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Those Who Inspire Me (and Why) — A Media Book by Brooks Jensen

Each Thursday Brooks records another commentary and we post it here at LensWork Online. The audio versions are found here. There is also a text version for each commentary for those who prefer to read rather than listen.

From the Author's Preface:

"I started writing this book about 7 years ago. After considerable thought, instead of publishing this content as traditional book, Those Who Inspire Me (and Why) will be published here, as a series of downloadable audios and text. Consider it a small token of my immense gratitude to all those who have pioneered this way of life that I love, and a passing-on of the invaluable contributions they've made to our creative lives." Brooks Jensen, Anacortes, Washington, 2019

An Explorer from the Past

Andre Kertész — Exploring the Self

The theme of this section is The Explorers: photographers who go somewhere and send back a report of what they find and see. It's easy to think of this in the physical sense as when a photographer visits an exotic location and sends back their beautiful landscape photographs. Andre Kertész' visits, and exploration, were of a different kind; he explored himself. A friend of mine is fond of saying that self-photography as a form of psychotherapy makes bad psychotherapy and bad photographs. Kertész might be the exception that proves the rule. I'm not sure I would say that his photographs are a form of self-psychotherapy as much as they are a form of self-discovery, or maybe even a form of visual diary. Kertész is one of great masters of creating in the visual form of a photograph a representation of how he feels. For me, his images are successful not because he parades himself in front of us with a greedy attitude of "look at me," but rather because he presents us with a curiously detached perspective that seems to say, "this is what I observe that I am feeling — isn't that curious?" His images are not exhibitionism, but rather an attempt at self-commentary.

The other element of Kertész' images — that helps him avoid the self-referential navel-gazing that has become so popular in current years — is that he sees himself both in contrast to and as a component part of his adopted city, New York. I've described the explorer as one who goes to an exotic location and shares with us the results of what they find and photograph. To Kertész, New York City was an exotic location. Born and raised in Hungary, and then later spending his formative years in Paris as a result of relocation before the war, he eventually came to New York City where — as his archivist and biographer Robert Gurbo so astutely pointed out — he never did quite feel at home. The exotic nature of New York never really left him, and it was against that backdrop of the unfamiliar that he found himself searching, within himself, for something comforting. It's not evident from his photographs that he ever completely found it.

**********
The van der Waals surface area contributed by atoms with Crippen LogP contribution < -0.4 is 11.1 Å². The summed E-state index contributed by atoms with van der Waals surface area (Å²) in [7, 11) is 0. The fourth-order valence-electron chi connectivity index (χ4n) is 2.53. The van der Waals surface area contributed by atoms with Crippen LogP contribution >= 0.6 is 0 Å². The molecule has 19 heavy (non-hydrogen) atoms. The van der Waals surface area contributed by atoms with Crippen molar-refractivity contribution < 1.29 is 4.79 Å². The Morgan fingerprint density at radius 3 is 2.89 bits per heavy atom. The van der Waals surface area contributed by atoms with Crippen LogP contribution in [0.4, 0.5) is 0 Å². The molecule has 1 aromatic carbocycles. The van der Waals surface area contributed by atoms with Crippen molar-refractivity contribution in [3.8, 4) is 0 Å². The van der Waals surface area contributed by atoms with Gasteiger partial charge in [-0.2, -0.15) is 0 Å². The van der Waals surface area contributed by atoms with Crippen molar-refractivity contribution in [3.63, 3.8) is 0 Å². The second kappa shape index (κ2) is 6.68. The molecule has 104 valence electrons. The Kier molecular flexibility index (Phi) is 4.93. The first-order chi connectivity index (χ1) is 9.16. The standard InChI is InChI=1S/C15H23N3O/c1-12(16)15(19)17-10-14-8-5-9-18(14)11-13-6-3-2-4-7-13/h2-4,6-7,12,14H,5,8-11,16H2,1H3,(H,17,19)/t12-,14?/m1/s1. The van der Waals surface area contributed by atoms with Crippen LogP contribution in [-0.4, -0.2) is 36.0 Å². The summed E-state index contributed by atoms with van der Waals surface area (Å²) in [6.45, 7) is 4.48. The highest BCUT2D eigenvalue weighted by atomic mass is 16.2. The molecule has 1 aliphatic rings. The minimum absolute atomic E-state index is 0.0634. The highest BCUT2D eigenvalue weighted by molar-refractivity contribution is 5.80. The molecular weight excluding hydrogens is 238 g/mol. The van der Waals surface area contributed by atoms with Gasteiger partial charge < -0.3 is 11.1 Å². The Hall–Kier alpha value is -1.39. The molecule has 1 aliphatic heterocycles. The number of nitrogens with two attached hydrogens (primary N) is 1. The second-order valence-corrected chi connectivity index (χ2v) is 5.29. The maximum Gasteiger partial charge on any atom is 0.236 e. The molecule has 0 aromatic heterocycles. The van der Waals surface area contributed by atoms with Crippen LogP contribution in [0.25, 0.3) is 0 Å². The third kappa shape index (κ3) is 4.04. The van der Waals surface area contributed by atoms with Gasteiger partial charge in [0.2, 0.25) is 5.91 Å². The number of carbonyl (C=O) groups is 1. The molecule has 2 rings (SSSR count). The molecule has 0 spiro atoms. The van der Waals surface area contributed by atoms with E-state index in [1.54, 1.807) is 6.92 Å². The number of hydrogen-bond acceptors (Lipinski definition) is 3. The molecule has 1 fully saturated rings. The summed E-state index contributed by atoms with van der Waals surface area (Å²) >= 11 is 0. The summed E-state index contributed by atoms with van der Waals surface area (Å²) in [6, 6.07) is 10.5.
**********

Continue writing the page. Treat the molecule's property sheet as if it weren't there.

The great inspiration from Kertész is easily seen when we contrast his images to those of Cindy Sherman. Cindy Sherman's self-referential images are about Cindy Sherman as a metaphor and we may or may not find her and her images interesting, let alone captivating. Because Cindy Sherman photographs Cindy Sherman, we're likely to be interested in them only if we find her commentary on society interesting. By comparison, Andre Kertész photographs Andre Kertész, but he does so in such a way that all of us can see ourselves in his images. His images are not solely about him, but about the universal emotions that he manifests in a way that we can see ourselves in his images — as well as how Kertész sees himself.

I love the advice that E.B. White gave to young writers: "If you want to be a good novelist, don't write about Man, but write about a man." I think the same can be said for photography. If our project attempts to show too large of a subject, we fail because of the very breadth of the attempt. We're better off to say one thing well about an aspect of something, rather than try to say everything (but poorly) that can be said about a topic. Kertészs does just exactly that, but he also understands the other side of the coin. If the novel (or photographic project) is only about an individual and has no universal component, then we can't relate to it— and it seems remotely detached. Kertész understood the razor's edge where we say something specific about an individual while simultaneously saying something universal that every viewer can relate to. Viewing Kertész' body of work tells us about Kertész — but it also extends far beyond Kertész, and tells us about humanity —  and that is what makes his photographs so incredibly inspiring. Whether you are a landscape photographer, a portraitist, a still life constructionist, a fanciful Photoshop maven, or a photographer of botanical still lives, if your work can serve both sides of this yin/yang puzzle — the specific and the universal — it will be a more powerful expression that connects more deeply with a broader audience.